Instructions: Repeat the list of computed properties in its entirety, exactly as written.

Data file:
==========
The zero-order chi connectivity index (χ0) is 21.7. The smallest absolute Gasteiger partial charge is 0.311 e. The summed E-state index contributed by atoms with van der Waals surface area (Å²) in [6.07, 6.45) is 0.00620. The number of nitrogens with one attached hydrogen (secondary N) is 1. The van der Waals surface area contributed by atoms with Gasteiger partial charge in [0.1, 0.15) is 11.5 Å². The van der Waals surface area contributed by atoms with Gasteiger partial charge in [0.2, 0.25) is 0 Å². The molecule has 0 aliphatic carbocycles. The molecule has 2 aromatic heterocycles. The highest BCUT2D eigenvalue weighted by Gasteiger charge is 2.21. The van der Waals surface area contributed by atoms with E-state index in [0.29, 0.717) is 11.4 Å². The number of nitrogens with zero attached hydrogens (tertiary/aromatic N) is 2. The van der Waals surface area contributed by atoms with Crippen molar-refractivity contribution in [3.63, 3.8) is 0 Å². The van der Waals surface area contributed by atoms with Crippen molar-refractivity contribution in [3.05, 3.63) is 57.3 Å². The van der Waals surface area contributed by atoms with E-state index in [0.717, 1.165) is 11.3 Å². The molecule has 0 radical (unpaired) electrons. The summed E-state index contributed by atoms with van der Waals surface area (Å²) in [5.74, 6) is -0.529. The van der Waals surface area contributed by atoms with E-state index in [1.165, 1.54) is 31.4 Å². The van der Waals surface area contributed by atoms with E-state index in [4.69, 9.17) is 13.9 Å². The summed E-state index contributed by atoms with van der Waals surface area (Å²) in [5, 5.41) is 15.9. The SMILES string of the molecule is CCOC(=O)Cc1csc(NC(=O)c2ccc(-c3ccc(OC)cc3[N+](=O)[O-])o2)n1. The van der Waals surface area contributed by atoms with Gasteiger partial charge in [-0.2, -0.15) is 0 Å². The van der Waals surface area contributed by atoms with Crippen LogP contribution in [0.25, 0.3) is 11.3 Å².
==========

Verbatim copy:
The zero-order chi connectivity index (χ0) is 21.7. The smallest absolute Gasteiger partial charge is 0.311 e. The summed E-state index contributed by atoms with van der Waals surface area (Å²) in [6.07, 6.45) is 0.00620. The number of nitrogens with one attached hydrogen (secondary N) is 1. The van der Waals surface area contributed by atoms with Gasteiger partial charge in [0.1, 0.15) is 11.5 Å². The van der Waals surface area contributed by atoms with Gasteiger partial charge in [0.2, 0.25) is 0 Å². The molecule has 0 aliphatic carbocycles. The molecule has 2 aromatic heterocycles. The highest BCUT2D eigenvalue weighted by Gasteiger charge is 2.21. The van der Waals surface area contributed by atoms with E-state index in [0.29, 0.717) is 11.4 Å². The number of nitrogens with zero attached hydrogens (tertiary/aromatic N) is 2. The van der Waals surface area contributed by atoms with Crippen molar-refractivity contribution in [3.63, 3.8) is 0 Å². The van der Waals surface area contributed by atoms with Crippen molar-refractivity contribution in [3.05, 3.63) is 57.3 Å². The van der Waals surface area contributed by atoms with E-state index in [0.717, 1.165) is 11.3 Å². The molecule has 0 radical (unpaired) electrons. The summed E-state index contributed by atoms with van der Waals surface area (Å²) in [5.74, 6) is -0.529. The van der Waals surface area contributed by atoms with E-state index in [1.165, 1.54) is 31.4 Å². The van der Waals surface area contributed by atoms with E-state index in [4.69, 9.17) is 13.9 Å². The summed E-state index contributed by atoms with van der Waals surface area (Å²) in [5, 5.41) is 15.9. The SMILES string of the molecule is CCOC(=O)Cc1csc(NC(=O)c2ccc(-c3ccc(OC)cc3[N+](=O)[O-])o2)n1. The van der Waals surface area contributed by atoms with Gasteiger partial charge in [-0.2, -0.15) is 0 Å². The van der Waals surface area contributed by atoms with Crippen LogP contribution in [0.25, 0.3) is 11.3 Å².